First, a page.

Abstract and Keywords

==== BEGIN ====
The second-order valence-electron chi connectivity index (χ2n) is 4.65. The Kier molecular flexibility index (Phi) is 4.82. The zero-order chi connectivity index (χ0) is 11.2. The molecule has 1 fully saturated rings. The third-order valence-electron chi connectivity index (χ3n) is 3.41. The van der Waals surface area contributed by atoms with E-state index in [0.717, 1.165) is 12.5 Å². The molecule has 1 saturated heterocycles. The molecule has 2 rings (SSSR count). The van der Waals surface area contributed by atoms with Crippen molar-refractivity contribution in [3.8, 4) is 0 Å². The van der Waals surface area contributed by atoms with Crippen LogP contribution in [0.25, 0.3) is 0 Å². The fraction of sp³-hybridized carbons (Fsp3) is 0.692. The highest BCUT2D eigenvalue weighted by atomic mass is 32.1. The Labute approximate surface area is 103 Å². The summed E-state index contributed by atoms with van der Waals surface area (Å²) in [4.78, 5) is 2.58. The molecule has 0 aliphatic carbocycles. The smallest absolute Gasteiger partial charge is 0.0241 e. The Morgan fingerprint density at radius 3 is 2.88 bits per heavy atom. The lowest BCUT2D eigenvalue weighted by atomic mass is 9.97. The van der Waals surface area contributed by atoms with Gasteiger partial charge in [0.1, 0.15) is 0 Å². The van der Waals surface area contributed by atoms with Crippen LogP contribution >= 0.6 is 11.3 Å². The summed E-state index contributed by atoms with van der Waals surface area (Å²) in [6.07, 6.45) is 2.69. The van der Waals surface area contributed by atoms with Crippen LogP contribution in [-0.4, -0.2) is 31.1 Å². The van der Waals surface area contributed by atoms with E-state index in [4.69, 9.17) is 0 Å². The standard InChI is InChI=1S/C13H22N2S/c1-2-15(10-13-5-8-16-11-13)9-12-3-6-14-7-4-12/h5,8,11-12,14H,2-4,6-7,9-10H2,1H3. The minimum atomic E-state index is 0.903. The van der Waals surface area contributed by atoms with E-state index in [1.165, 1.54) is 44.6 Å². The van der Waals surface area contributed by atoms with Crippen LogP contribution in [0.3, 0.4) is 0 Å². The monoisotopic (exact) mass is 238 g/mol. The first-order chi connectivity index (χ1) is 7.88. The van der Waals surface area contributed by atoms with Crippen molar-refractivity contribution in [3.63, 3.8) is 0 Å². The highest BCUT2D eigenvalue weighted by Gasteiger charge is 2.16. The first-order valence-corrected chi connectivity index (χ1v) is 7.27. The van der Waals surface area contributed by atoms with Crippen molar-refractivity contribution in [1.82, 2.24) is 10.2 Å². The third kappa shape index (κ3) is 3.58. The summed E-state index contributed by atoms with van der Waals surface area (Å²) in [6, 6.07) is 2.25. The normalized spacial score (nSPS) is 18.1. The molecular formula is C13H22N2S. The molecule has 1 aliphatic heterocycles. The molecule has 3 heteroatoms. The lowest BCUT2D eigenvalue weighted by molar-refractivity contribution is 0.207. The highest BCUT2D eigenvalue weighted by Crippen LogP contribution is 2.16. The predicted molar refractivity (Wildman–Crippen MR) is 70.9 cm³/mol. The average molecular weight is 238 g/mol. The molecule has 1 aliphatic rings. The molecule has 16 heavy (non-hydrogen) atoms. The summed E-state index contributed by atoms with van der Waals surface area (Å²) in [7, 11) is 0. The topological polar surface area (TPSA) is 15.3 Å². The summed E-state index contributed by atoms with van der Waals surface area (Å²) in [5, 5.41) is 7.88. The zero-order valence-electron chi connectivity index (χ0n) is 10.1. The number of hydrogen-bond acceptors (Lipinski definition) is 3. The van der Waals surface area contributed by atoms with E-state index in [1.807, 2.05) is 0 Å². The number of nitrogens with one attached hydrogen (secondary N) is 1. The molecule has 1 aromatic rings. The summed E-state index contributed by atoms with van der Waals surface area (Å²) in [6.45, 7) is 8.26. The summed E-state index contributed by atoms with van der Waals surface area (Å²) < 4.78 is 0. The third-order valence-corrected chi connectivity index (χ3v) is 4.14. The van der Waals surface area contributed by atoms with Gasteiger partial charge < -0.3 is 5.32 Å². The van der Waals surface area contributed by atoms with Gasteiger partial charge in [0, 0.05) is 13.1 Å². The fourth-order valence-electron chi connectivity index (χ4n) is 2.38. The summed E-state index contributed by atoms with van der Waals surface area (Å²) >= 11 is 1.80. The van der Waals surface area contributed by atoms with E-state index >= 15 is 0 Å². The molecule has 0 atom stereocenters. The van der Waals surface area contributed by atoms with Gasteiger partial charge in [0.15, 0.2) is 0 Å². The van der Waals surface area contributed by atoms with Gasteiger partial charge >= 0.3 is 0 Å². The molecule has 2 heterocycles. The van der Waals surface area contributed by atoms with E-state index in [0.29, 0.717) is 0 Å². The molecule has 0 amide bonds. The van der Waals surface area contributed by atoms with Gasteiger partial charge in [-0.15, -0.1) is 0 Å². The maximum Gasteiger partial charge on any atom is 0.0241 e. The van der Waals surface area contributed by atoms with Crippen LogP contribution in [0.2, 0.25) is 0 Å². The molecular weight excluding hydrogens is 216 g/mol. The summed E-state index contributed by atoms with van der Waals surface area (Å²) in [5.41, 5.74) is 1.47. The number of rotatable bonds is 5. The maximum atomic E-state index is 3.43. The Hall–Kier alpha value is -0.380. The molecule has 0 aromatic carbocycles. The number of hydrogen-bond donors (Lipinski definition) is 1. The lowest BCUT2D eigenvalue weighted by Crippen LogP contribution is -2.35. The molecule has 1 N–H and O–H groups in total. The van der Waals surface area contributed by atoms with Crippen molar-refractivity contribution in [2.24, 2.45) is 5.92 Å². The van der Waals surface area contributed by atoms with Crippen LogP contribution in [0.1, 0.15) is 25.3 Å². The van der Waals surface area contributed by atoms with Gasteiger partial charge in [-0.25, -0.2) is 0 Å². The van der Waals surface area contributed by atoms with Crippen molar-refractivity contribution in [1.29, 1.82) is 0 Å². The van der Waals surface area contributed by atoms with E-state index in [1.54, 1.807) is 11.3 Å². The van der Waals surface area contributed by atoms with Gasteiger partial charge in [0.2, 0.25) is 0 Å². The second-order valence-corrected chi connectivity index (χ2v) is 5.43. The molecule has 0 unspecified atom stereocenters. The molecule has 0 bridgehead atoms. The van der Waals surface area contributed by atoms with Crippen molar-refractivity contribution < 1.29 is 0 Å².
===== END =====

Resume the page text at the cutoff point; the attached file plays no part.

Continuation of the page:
All infants rely on parenting behaviors that provide what they need to be healthy. As “compassion” can be defined as feelings that are elicited by perceiving someone else’s suffering with a desire to help (Goetz, Keltner, & Simon-Thomas, 2010), parenting behavior in concert with compassion towards a child can be defined as “compassionate parenting.” A child who has received compassionate parenting will tend to provide compassionate parenting to his or her own offspring, and possibly to unrelated others. We postulate that compassionate parenting should have the following characteristics: (1) effective care-giving behaviors (behavioral contingency), (2) parental emotions that are coherent and connected with child’s emotions (emotional connection), and (3) awareness of own and other’s cognitions and emotions and other environmental factors (reflective awareness). In this chapter, a body of literature in neurobiological mechanisms underlying parenting is selectively reviewed in reference to the behavioral, emotional, and cognitive aspects of compassionate parenting.
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